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In this lesson (in the article) you will find suggested ranges to open from different positions on varying stack depths. This video will explain you how and when to use the charts.
Preflop strategy: Open Raising Charts
In this video you will learn how to use the open raising charts what the upsides and downsides of using charts are, and when to step aside from default ranges.
In the previous module you have learned the theory behind preflop game, so you are ready to start open raising a bit looser than just “ABC”. In this lesson and corresponding article, you will find suggested ranges to open from different positions on varying stack depths. This video will explain to you when and how to use the charts. You will also learn when to adjust and step away from the ranges provided as well as the reasoning behind the design of the charts.
It is often argued that using any kind of charts with ranges leads to a static strategy, which is not the optimal one. This is, of course, true, but only when charts are being used too rigidly.
It is important to know that using charts in a wise, elastic way, can bring many advantages. First of all, it makes your game more structured by giving you a solid starting point. Even in the most uncommon situations it is always good to have something to refer to. Secondly, it gives you a good understanding of the ranges you play with and helps you to construct them logically and systematically. Having default ranges may also protect you from an exploitative way of thinking and from changing your ranges without a clear, defined reason. In order to be prepared to use the charts, have a look at the following explanations and assumptions.
It is assumed that all players to act before you have folded, and that the stacks are such that open pushing is not an option It is also assumed that the players left to act behind you are average or unknown players. Additionally, it is assumed that the risk premium associated with the payout structure is negligible in this phase of the tournament. Due to the above assumptions, the later the position, the more you should adjust these ranges. For example, if the players behind you tend to play very tight, you should open more hands than shown.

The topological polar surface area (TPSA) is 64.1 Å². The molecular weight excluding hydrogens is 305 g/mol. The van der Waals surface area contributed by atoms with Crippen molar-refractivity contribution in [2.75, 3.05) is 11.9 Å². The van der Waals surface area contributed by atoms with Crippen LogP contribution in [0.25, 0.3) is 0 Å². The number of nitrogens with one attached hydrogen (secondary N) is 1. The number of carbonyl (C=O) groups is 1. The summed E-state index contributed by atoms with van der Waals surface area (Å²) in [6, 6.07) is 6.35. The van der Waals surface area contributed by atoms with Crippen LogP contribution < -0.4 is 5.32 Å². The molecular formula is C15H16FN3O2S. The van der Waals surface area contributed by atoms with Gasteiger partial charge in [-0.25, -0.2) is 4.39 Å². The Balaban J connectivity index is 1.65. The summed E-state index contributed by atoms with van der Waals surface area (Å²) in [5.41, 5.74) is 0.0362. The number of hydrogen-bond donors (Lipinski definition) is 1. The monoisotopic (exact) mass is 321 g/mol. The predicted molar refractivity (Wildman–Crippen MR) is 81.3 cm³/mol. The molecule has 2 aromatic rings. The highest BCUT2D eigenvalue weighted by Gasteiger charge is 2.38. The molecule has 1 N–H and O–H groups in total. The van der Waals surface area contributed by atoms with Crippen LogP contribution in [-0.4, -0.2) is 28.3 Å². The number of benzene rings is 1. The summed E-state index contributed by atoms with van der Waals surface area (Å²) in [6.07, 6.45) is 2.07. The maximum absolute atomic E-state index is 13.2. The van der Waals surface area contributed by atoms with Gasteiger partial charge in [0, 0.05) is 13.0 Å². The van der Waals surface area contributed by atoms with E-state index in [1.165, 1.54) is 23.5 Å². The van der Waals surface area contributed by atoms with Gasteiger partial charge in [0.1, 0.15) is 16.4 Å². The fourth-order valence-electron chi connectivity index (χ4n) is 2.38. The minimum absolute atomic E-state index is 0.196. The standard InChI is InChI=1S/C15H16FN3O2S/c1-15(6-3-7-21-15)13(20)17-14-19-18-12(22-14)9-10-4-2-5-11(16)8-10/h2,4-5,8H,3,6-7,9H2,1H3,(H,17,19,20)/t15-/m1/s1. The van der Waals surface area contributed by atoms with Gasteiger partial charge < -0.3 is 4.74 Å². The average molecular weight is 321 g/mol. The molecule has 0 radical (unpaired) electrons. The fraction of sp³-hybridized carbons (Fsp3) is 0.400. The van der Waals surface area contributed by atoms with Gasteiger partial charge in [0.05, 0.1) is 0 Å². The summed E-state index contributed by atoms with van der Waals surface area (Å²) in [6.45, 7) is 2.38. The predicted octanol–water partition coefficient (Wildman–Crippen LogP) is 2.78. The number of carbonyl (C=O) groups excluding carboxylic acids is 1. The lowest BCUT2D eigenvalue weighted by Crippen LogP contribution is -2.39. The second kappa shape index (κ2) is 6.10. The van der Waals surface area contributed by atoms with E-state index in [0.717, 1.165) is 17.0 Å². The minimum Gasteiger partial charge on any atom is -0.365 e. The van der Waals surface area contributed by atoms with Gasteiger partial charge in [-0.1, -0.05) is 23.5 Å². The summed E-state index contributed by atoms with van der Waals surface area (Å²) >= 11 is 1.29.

There are five separate charts provided: for early position, middle position, cutoff, Button and small blind. When the table is shorthanded, you should eliminate positions one by one starting with early positions. For example, on an 8-handed table you have two early position seats and two middle position seats.
Opening ranges are split into three groups: with blue hands, you should open with any stack. With yellow hands, you should open with effective stacks of over 20 big blinds with the antes in play, and over 40 big blinds pre-ante. With red hands, you should open with effective stacks of over 25 big blinds and only when the antes are in play.
One reason behind such thresholds is that hands which rely partly on implied odds are less playable with lower stacks sizes. The reason for a large difference between pre-ante and post-ante thresholds is twofold. Firstly, open raise sizes are larger pre-ante, which is consistent with playing tighter ranges. Secondly, with antes in play, there is more to be won with a steal, so it is profitable to do it with a wider range.
Remember – the thresholds and the ranges are not carved in stone. You should adjust them when you see a good reason, such as the type of Sit and Go, your opponents‘ tendencies or other reads.
In this lesson you have learned that: Refering to default ranges is a solid starting point Charts may help you to make your game more structured by constructing your ranges wisely You should adjust your ranges depending on the type of the SNG, opponents’ tendencies and other reads Charts may be found in the corresponding article.